The Pleasant Companion is dedicated to the family of instruments known as “flageolets”. Popular in Europe and America from the late 16th until the early 20th centuries, particularly amongst amateur musicians, flageolets are interesting instruments which deserve greater interest than they current receive.
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I recently came across a page from the “New York Jeweler Annual Catalogue” for 1900 which advertised musical instruments at wholesale prices.
Two types of English flageolet made from Cocoa-wood are offered. They are described as being “in B” and “in C”, although from the illustration it seems they have seven tone holes on the front so they were probably a standard English flageolet in D and a far more unusual one in C. Both types of flageolet came with at least one key, although the flageolet “in C” was also available with four or six keys.
What, however, particularly interests me is the pricing. The cheapest flageolet “in B” with one key was $3.60. The most expensive, “in C” with six keys was $5.95. The inflation charts I have looked at suggest that that equates to about $100 to $175 at today’s prices which, curiously, is not dissimilar to what an antique English flageolet might sell for today!
Although these are not huge sums of money, they are considerably more than other instruments advertised on the same page. Two tin whistles, both described as “flageolets” and made by Clark or an American company sell for 25-40c; whilst fifes range from 13c for a tin one to $2.50 for a Grenadilla “extra qualty” model. Only the Ebony fifes with pure silver ferrels are more expensive. Indeed, the prices are far more equivalent to for more professional instruments such as flutes (ranging from $3.33 to $6.58 for one- to six-key models) or piccolos. At these prices it is easy to see why the English flageolet lost so much ground to the tin whistle following its invention amongst it primarily amateur audience.Published on: Sat, 02 Sep 2017 11:06:08 +0100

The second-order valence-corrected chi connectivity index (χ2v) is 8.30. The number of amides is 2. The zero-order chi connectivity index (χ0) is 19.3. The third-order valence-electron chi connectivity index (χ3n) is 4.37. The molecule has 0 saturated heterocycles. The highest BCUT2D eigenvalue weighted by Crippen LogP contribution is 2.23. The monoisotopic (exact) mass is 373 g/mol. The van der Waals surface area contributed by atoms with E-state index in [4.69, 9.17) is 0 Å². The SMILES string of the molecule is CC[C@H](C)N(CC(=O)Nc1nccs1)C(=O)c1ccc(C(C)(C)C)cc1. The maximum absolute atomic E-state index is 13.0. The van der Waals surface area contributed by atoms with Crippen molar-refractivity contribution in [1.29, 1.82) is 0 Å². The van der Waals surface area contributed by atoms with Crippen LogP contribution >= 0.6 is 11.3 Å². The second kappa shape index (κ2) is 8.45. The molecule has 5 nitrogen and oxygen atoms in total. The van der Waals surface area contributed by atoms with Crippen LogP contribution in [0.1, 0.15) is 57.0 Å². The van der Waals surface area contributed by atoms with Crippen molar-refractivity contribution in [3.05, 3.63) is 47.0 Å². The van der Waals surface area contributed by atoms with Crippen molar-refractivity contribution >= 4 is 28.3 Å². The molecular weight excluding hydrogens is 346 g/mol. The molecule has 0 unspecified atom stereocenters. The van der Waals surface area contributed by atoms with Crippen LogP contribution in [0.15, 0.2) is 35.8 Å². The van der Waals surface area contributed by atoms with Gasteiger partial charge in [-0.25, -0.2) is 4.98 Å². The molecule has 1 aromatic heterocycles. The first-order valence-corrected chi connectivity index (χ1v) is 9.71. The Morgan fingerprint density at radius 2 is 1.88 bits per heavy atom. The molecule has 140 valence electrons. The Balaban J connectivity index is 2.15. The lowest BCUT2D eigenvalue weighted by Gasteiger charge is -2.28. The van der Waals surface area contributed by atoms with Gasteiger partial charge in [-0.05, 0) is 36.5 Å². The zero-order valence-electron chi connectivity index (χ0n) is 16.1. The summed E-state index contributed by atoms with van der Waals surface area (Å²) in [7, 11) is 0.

This site’s navigation has relied on hovering over the menus with the cursor for some time now. I realise that this has made it almost impossible to use on a touch-screen device. Unfortunately, I haven’t had the time to rectify by making a proper small-screen or mobile-compatible version but have provided a semi-fix by making the arrows non-links so you can touch them to get the menu without reloading the page.Published on: Mon, 21 Aug 2017 18:05:26 +0100
About this Site: “The Pleasant Companion” is designed to be a resource for anyone interested in flageolets and their history and music. Transcriptions of Historical Flageolet Tutors from the 17th to 19th Centuries are available, along with free sheet music; biographies of famous flageolet–players, such as Samuel Pepys, Robert Louis Stevenson and John Parry; articles about flageolets (both new and historic); and a bibliography and discography for further listening and reading.
A short introduction: From simple beginnings in France as recorder–like instruments, over the centuries flageolets became increasing complicated and sophisticated instruments, used for personal enjoyment; making guest appearances in operas and even being used to teach birds to sing. In an attempt to smooth rough amateur breath control a distinctive arrangement of barrels and beaks was introduced in the early 18th Century and, soon, instrument makers were combining this unique profile with the simple 6–holed fingering system of recorders and transverse flutes to make a new instrument—the English flageolet. Both this and the traditional (“French”) flageolet continued to be popular in the 19th century, joined with the multiple–flageolets, invented at the turn–of–the–Century. However, despite a late revival as the solo instrument in Quadrille bands, the production of cheap tin or penny whistles took away the amateur market, resulting in a slow decline of the instruments into obscurity.